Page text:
February 11, 2016 – NASA’s latest time-lapse video shows the James Webb Space Telescope’s primary mirror’s full assembly from start to finish. The video, which covers almost three months of work has been sped up to run just over a minute to cover this meticulous labor-intensive procedure.
Using a robotic arm reminiscent of a claw machine, the team meticulously installed all of Webb’s primary mirror segments onto the telescope structure.
“Installing the primary mirror segments onto the telescope structure was an amazing team effort amongst incredibly talented engineers and technicians and one highly reliable robot,” said Lee Feinberg, optical telescope element manager at NASA’s Goddard Space Flight Center in Greenbelt, Maryland. “Building the primary mirror is a key milestone in the development of any telescope and this is especially the case for Webb.”
Each of the hexagonal-shaped mirror segments measures just over 4.2 feet (1.3 meters) across — about the size of a coffee table — and weighs approximately 88 pounds (40 kilograms). Once in space and fully deployed, the 18 primary mirror segments will work together as one large 21.3-foot diameter (6.5-meter) mirror.
The James Webb Space Telescope team completed this significant milestone, but continues to work on other key steps to build and test this tennis-court sized space telescope.
“Between now and early 2017 will be the most significant year to date in the integration and test of Webb,” said Bill Ochs, James Webb Space Telescope project manager. “Each of the four major elements, the telescope, science instrument package, spacecraft bus, and sunshield, will be delivered and will be integrated into the two major pieces which make up the observatory.”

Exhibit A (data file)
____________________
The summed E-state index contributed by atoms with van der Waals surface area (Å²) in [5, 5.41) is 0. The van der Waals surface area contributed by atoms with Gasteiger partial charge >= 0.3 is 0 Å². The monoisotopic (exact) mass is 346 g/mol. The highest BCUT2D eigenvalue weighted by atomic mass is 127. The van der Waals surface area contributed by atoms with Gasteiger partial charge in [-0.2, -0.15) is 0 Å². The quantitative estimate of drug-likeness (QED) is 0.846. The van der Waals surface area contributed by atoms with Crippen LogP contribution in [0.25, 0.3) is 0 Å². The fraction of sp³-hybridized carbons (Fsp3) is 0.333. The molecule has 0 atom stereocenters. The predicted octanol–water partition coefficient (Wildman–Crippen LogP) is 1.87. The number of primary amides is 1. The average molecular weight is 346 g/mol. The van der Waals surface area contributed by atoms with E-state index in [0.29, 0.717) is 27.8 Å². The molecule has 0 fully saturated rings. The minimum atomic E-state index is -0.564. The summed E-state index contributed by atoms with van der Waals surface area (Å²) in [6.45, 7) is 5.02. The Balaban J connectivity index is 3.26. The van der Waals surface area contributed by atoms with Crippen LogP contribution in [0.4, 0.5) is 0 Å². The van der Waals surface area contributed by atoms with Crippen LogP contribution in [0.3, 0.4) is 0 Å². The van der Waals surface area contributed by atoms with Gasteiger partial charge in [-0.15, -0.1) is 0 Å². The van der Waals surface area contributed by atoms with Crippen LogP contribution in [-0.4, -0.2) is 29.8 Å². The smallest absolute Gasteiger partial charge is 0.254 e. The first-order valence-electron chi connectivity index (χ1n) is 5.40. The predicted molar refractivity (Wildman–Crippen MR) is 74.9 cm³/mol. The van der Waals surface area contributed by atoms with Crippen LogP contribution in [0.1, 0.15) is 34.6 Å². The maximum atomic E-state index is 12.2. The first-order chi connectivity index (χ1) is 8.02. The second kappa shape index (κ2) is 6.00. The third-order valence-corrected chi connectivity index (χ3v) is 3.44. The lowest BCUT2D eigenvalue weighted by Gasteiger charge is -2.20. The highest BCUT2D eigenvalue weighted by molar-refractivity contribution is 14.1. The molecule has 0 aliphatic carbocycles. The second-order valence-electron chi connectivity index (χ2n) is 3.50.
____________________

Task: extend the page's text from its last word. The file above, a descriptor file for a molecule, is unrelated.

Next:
Photographer Chris Gunn and Producer Michael McClare, both from NASA Goddard collaborated to produce the video. They captured 141,639 images for the time-lapse at a rate of one image taken every 30 seconds between November 11, 2015 and February 1, 2016 – 83 days total.
“Months before the mirror installation began, I looked for the perfect time-lapse camera placement, one that would give viewers an unprecedented look at the mirror integration of the space telescope,” Gunn said. “When I decided that the best place to mount the camera would be on the ‘over deployment fixture’ directly above telescope structure I expected the mirror integration team to reject the proposal. After they verified the safety of our proposed camera set-up they were just as enthusiastic about the idea as I was.”
Gunn and McClare have been following the engineers and technicians documenting their work.
“Chris and I knew this angle would be spectacular. The camera location presented a myriad of challenges due to the sensitive work environment,” said McClare. “The camera is about 50-feet above the ground securely affixed to a structure near the spacecraft, it could not be directly accessed after it was mounted. Our system had to work continuously for almost four months capturing the complete mirror installation.”
The mirrors were built by Ball Aerospace & Technologies Corp., in Boulder, Colorado. Ball is the principal subcontractor to Northrop Grumman for the optical technology and optical system design. The installation of the mirrors onto the telescope structure is performed by Harris Corporation, a subcontractor to Northrop Grumman. Harris Corporation leads integration and testing for the telescope.
The James Webb Space Telescope is the scientific successor to NASA’s Hubble Space Telescope. It will be the most powerful space telescope ever built. Webb will study many phases in the history of our universe, including the formation of solar systems capable of supporting life on planets similar to Earth, as well as the evolution of our own solar system. It’s targeted to launch from French Guiana aboard an Ariane 5 rocket in 2018. Webb is an international project led by NASA with its partners, ESA (European Space Agency) and the Canadian Space Agency.
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